By: Elisa D’Amico
Image Credit: GABBOT / WIKIMEDIA COMMONS
Johnny Depp and Amber Heard’s marriage lasted 15 months. Their trial lasted six weeks. And the jury deliberations lasted only three days (or about 12 hours). Shortly after 3:00 PM ET on June 1, 2022, the jury verdict was announced in court and by livestream around the world. The jury unanimously ruled in favor of Johnny Depp in his libel lawsuit against Amber Heard, finding that she defamed him and in doing so acted with actual malice. The jury awarded Depp compensatory damages of $10M and punitive damages of $5M. But the jury also found that, to a certain extent Depp defamed Heard, awarding her compensatory damages of $2M for her counterclaim; the jury did not award Heard punitive damages.
Although Johnny Depp and his team is undoubtedly celebrating this win, he certainly paid a price – justice comes at a hefty cost. And, despite the ruling, the reality is that this dispute is far from over. Not only will Depp and Heard have to face the court of public opinion, but we can most definitely expect Amber Heard to appeal the court’s decision. If this trial was any indication of interest, we can expect the appellate circus to sell out – the show will go on (and on, and on, and on).
The Real Issues
With the glut of real and doctored social media coverage about this case, it must be quite a task for any judge or jury to remain unbiased and to maintain an unbiased opinion about the two critical issues underlying in this case: the First Amendment and domestic violence. Anyone who categorizes this dispute as a celebrity squabble is dead wrong; to the contrary, the fundamental right to freedom of speech has gone head-to-head with the #MeToo movement.
Welcome to the Social Media Circus
Social media has become a feeding ground for those hungry to consume celebrity gossip. And those who chose not to tune in to the testimony wound up hearing about it anyway. Social media was force-feeding all of us whether we liked it or not. Although at its core the issues in this lawsuit are incredibly serious, the trial and media coverage has been anything but that. Outside the courtroom, fans line up with signs in-hand – some Depp fans even dressed up in costume in support of their fearless Captain (Captain Jack Sparrow that is). Tik Tok has exploded with clips of the trial as thanks to Court TV, cameras have recorded every single moment in the courtroom – from Heard blowing her nose to Depp’s commentary about finding feces in his bed. But even Depp would likely agree that Heard, not Depp, has been forced to bear the brunt of the internet harassment and the mob mentality of those responsible for it. Heard described the experience as “agonizing.” The trial in County Court may be over but the aftershocks will be felt for a very, very long time.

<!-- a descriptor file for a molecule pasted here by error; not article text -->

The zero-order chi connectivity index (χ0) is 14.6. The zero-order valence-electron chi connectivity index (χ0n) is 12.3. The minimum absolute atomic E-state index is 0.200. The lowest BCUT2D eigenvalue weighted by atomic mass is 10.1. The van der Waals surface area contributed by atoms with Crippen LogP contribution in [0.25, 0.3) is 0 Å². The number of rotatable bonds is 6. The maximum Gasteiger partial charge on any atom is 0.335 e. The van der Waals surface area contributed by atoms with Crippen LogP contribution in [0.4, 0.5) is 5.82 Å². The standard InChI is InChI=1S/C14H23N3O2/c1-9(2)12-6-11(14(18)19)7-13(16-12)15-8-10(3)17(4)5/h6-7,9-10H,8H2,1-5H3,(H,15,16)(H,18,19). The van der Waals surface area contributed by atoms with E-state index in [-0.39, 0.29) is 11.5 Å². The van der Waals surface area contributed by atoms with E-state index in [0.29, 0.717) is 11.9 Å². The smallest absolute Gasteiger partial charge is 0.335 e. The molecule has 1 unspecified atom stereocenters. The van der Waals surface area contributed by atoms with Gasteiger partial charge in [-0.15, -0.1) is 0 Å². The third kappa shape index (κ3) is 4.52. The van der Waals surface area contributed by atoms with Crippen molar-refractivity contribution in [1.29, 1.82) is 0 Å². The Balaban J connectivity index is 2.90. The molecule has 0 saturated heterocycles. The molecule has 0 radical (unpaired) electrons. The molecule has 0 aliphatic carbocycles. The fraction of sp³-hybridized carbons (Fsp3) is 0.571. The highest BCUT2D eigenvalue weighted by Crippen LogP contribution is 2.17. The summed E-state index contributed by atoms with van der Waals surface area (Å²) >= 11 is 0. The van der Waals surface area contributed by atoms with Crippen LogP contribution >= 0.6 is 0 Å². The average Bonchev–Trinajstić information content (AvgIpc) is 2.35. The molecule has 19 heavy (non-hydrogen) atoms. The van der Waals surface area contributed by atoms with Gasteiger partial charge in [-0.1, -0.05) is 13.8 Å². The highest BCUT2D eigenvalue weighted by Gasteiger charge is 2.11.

Depp sued Heard alleging that she defamed him in a Washington Post Op-Ed she penned in 2018 where she spoke freely about being a victim of domestic violence. She titled the Op-Ed “”I spoke up against sexual violence — and faced our culture’s wrath. That has to change.” And in it, she referred to herself as “a public figure representing domestic abuse.”
Although the piece did not mention Depp by name, he accused Heard of irreparably harming both his reputation and career prospects. Depp filed a lawsuit against Heard seeking $50M in damages based on her allegedly libelous Op-Ed. Heard filed counterclaims against Depp arguing, among other things, that Depp (by way of his attorney) defamed her by referring to her domestic violence allegations as a “hoax.” She insisted that he abused her and sought $100M in damages therefrom.
Virginia is for Ex-Lovers
Neither Depp nor Heard work or live in Virginia, but Depp was allowed to sue in the Commonwealth because the Washington Post – where Heard’s Op-Ed was published – “houses its printing press and online server in Fairfax County.” Why did Depp choose to file in Virginia? His attorney admitted that at least one reason is because Virginia’s anti-SLAPP (Strategic Lawsuits Against Public Participation) law is more narrow than California’s.
Lawsuits can be used to intimidate and silence critics – as they are often lengthy and expensive to defend. 31 states have anti-SLAPP laws on the books, which are designed to prevent one party from using lawsuits to dissuade critics from exercising First Amendment rights. If a defendant believes a lawsuit is designed to improperly quiet free speech, they can file a motion to dismiss pursuant to the anti-SLAPP law.
Heard’s attempt to move the lawsuit to California failed and hence, Fairfax, Virginia has become a media hotspot for the past several months. Although much of the reporting is fact-based, the salacious nature of the underlying issues and testimony has, unfortunately, led to an overabundance of sensationalized commentary about both of the parties, down to their courtroom attire.
There is no doubt that social media played a role here. Whether the social media circus eclipsed justice in this case is still very much unclear. But given the critical issues at play – the First Amendment right to free speech and domestic violence and abuse – this case will have a long-lasting impact on more than #MeToo. Irrespective of our beliefs, this lawsuit will have an impact on each of us and our fundamental rights.